Congress approves first legal response to January 6 Capitol attack


Congress passed a measure aimed at making it harder to reverse a sanctioned presidential election, a pivotal moment that marked the initial legislative response to the attack on the U.S. Capitol on January 6, 2021, and the ensuing campaign of relentless pressure to keep President Donald Trump inside. strength despite its loss in 2020.

The law that would overhaul the Election Census Act of 1887 was included as part of a massive $1.7 trillion government funding bill passed by the Senate on Thursday and the House on Friday. It will now go to President Joe Biden for the bill to be signed.

The measure to overhaul the Election Count Act would make it clear that the vice president’s role in overseeing the approval of election results in Congress is strictly ceremonial. This would raise the threshold to make it harder for lawmakers to force votes trying to overturn a state’s sanctioned outcome. It also includes provisions that will prevent efforts to lure fake voters into Congress.

The bill is the result of intense nonpartisan deliberation, which has garnered the support of prominent Republicans, including Senate GOP leader Mitch McConnell. But some Republicans have pushed back efforts to overhaul the electoral law. So, while Republicans would soon take control of the House, lawmakers pressured to send the bill to Biden’s desk because they knew he would likely be convicted in the next Congress.

Senator Susan Collins, a Republican from Maine, and Joe Manchin, a West Virginia Democrat, announced Tuesday that the bill is being included as part of a broader government funding package.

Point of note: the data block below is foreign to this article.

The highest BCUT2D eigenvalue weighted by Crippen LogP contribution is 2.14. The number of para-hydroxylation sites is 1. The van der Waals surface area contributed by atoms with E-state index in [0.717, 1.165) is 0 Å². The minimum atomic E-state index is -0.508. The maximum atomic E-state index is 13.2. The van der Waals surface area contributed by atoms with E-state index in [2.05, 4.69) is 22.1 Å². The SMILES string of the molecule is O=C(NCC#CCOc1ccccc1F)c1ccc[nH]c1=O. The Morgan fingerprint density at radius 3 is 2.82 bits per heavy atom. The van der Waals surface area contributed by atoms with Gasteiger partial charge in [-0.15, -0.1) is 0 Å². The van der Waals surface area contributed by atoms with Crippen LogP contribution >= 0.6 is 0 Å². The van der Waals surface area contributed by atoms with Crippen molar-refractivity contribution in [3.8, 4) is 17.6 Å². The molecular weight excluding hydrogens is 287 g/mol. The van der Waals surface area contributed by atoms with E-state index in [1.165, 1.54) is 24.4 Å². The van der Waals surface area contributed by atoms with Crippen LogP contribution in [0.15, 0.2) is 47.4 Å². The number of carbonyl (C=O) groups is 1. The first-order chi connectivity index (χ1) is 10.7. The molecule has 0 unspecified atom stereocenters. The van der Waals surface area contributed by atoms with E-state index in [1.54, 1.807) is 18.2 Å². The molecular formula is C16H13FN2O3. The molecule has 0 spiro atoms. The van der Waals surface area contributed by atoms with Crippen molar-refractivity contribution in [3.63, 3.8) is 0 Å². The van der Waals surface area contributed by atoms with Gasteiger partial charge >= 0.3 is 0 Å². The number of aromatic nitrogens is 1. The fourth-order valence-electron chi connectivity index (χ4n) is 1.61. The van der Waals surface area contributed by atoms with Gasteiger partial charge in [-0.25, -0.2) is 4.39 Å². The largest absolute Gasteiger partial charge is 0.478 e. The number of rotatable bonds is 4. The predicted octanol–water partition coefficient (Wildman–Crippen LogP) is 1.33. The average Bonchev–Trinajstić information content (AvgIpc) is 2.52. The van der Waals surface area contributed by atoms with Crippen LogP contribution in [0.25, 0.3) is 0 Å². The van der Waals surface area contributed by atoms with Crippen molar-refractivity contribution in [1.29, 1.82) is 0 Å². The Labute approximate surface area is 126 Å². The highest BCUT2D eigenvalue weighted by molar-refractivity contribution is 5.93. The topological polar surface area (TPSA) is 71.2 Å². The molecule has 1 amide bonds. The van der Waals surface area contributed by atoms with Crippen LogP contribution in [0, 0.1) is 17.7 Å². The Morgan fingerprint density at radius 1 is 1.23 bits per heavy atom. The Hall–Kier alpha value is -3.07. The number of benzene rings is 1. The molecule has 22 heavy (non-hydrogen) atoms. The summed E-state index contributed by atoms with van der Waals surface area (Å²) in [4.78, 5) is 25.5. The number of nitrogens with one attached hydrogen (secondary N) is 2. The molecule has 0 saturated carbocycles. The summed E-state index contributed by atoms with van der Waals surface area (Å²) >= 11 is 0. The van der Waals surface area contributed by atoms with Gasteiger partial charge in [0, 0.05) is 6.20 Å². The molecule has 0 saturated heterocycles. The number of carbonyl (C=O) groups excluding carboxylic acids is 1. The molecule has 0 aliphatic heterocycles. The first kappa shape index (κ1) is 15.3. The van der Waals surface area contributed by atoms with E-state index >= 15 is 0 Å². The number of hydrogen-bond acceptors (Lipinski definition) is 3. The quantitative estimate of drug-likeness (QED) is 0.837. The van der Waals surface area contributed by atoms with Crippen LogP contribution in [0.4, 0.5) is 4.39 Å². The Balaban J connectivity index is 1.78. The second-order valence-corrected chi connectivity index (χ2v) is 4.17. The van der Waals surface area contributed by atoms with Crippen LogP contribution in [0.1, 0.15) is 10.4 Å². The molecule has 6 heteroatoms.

“We are pleased that our legislation has been incorporated into the Bagged Allowances Act and are grateful to have the support of so many of our colleagues. “We look forward to seeing this bill become law,” Senators said in a joint statement.

The Election Count Act is an 1887 law that Trump tried to exploit and create confusion about how Congress counts Electoral College votes from each state in a presidential election. Constitutional experts say the vice president cannot currently ignore a state-sanctioned election result, but Trump forced then-Vice President Mike Pence to block his Electoral College certification in Congress as part of his pressure campaign. Pence refused to do so, and as a result, he became the target of the former president and his supporters, who stormed the Capitol on January 6.

The new legislation seeks to make clear that the vice president has only a ceremonial role in overseeing the confirmation of election results and does not have the power to unilaterally accept, reject, or resolve voter-related disputes.

It would also make it more difficult for members of Congress to attempt to disrupt an election by raising the threshold on the number of House and Senate members required to challenge election results when a joint session of Congress meets to confirm the results.

According to a fact sheet, the law “raises the threshold for at least one-fifth of the duly elected and sworn members of both the House of Representatives and the Senate to appeal to voters.” Under current law, only one Senator can attend a House member, forcing both parties to vote on whether to reject the contested results.

The bill also includes changes to thwart efforts to appoint false voters. For example, each state’s governor will be responsible for presenting a certificate identifying the voters, and Congress cannot accept a voter list submitted by any other official. “This reform will address the potential for multiple government officials to submit competing lists to Congress,” the fact sheet says.

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